To add to the brilliance, they captured something essentially British.  When Ian prompts a peaceful Thal to slug him in the jaw, Ian takes it with the stiff upper lip so popularly associated with the British.  If that were American, it would have had Ian pick up a bat, curse the Thal, then swing a time or two before realizing “Oh, that’s the response I was looking for!”  Ian, by marvelously British standards, takes the stiff upper lip approach, akin to “oh, jolly good slug there, wot!  Just as I had hoped, you know!  I say!”  It’s perfect!  (Those were not his actual words, but did sum up the response rather well, I think!)   And all teasing aside, not only does it work, but it’s an incredible scene.  Would it work nearly that way today: nope!  But that’s part of the benefit of watching something from another era: it gives us a taste of the time it was made.

The Daleks, when viewed in a single run-through doesn’t rocket by.  It’s a slow burn.  A good one, but a slow one.  But remember, when watching Boris Karloff in Frankenstein, one can’t expect his acting to be like Robert DeNiro from Mary Shelley’s Frankenstein because it was a different time.  It featured different actors with different sets of skills.  The typically amazing Robert DeNiro did nothing for Frankenstein’s monster even though it was more modern.  In fact, it’s an epically forgettable performance.  Modern means we can do things we couldn’t “back then” but it does not mean it is automatically better.  The Daleks went on to exterminate all of time and space, almost wiping out reality in the process.  I think they warrant a return to their first story, even if the Thals think leather pants are in fashion.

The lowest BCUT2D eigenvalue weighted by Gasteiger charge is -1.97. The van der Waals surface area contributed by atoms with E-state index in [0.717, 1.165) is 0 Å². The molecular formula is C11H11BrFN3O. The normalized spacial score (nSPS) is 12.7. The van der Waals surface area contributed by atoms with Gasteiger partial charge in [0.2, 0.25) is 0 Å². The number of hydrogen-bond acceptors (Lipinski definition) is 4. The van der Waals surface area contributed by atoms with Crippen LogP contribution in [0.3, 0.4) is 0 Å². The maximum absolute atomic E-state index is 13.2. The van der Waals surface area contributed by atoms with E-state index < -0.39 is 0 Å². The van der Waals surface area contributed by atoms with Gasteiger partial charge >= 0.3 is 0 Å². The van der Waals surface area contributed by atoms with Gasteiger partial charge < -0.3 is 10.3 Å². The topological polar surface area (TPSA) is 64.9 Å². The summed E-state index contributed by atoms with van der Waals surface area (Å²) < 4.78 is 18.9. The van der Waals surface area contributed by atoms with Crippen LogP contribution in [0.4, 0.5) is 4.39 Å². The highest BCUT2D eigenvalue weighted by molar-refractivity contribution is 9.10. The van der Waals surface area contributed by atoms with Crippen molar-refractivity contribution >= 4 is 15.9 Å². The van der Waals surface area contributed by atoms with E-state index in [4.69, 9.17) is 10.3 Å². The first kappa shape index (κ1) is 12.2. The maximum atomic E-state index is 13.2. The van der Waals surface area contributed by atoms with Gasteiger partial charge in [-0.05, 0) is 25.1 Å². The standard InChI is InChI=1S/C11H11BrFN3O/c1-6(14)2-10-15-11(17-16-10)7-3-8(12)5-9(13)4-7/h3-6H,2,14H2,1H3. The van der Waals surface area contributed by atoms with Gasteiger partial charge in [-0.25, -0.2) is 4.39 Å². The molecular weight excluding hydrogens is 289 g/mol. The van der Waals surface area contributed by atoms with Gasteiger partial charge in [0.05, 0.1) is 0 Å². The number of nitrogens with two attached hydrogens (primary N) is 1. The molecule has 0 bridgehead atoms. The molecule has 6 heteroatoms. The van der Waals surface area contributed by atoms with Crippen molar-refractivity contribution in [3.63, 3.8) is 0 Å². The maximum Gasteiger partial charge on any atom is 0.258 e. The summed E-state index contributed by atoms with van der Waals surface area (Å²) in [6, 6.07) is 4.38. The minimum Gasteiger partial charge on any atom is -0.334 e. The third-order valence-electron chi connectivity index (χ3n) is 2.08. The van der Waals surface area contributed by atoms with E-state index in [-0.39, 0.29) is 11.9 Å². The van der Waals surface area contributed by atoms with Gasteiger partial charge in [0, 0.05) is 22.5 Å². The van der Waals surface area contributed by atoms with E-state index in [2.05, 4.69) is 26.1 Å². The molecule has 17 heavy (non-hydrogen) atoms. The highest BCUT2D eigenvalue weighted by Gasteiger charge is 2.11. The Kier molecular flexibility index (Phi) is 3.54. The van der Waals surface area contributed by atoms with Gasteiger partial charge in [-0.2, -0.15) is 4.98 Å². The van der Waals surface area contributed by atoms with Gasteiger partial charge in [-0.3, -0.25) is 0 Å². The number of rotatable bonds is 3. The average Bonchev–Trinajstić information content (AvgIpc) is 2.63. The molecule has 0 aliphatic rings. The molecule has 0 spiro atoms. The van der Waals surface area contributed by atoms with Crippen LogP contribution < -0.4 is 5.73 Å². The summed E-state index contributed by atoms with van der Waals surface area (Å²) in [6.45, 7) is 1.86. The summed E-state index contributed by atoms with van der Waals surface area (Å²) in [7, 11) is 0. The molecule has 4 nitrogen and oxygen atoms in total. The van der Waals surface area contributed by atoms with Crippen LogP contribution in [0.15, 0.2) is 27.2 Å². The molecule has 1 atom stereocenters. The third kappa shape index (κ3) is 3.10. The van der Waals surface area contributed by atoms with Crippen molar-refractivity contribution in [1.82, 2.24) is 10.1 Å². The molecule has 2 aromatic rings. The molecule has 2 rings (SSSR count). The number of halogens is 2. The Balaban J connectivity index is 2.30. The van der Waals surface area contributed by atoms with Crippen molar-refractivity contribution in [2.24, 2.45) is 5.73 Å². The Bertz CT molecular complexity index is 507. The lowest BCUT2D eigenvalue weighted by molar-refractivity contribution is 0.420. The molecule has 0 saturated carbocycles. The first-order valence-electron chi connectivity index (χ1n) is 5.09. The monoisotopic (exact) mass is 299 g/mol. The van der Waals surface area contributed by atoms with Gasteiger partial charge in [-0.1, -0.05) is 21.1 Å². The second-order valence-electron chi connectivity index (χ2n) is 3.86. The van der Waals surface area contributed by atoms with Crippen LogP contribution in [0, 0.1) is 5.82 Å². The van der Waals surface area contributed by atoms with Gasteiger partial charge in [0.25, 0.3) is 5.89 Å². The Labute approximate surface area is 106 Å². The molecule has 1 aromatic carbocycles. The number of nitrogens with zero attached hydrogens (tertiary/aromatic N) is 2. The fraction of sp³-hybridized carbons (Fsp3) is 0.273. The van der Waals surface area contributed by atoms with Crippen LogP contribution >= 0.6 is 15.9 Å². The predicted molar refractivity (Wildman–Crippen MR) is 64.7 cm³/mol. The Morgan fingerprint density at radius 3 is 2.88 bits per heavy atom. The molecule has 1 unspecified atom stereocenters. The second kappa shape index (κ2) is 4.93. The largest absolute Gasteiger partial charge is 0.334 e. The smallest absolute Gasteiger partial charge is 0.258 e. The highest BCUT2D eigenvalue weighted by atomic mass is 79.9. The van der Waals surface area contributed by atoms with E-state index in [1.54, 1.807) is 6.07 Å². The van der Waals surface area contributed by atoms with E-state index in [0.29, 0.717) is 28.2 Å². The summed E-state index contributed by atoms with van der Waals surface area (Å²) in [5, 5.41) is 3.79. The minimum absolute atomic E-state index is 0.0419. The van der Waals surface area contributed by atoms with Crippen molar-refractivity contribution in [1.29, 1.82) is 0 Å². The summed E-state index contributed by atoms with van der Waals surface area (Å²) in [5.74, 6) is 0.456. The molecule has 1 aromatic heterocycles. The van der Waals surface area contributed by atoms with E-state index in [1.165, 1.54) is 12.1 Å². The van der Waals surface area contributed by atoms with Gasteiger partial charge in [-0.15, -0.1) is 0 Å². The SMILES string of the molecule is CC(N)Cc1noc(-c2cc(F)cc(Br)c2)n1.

Doctor Who has always been about being open-minded; to see beyond the effects.  Those grade school kids I had to endure who said the show had lousy special effects can eat their outdated hats now since Doctor Who is everywhere.   We Doctor Who fans won in the end!  But it was the Daleks that really jumped the show; launching it into the vortex and energizing it for future generations.

“Dated”, my plumbers-bottom!   ML

Read next in the Junkyard… The Edge of Destruction
or read about the movie version… Dr. Who & the Daleks

About Roger Pocock

Co-writer on Author of Editor of
This entry was posted in Doctor Who, Entertainment, First Doctor, Reviews, Science Fiction, Television and tagged , , , , . Bookmark the permalink.

1 Response to The Daleks

  1. Mike Basil says:

    Thank you, Ian Levine, for rescuing The Daleks just in the nick of time before it was included in all the negligently missing Dr. Who 60s stories.

    Liked by 1 person

Leave a Reply

Fill in your details below or click an icon to log in: Logo

You are commenting using your account. Log Out /  Change )

Twitter picture

You are commenting using your Twitter account. Log Out /  Change )

Facebook photo

You are commenting using your Facebook account. Log Out /  Change )

Connecting to %s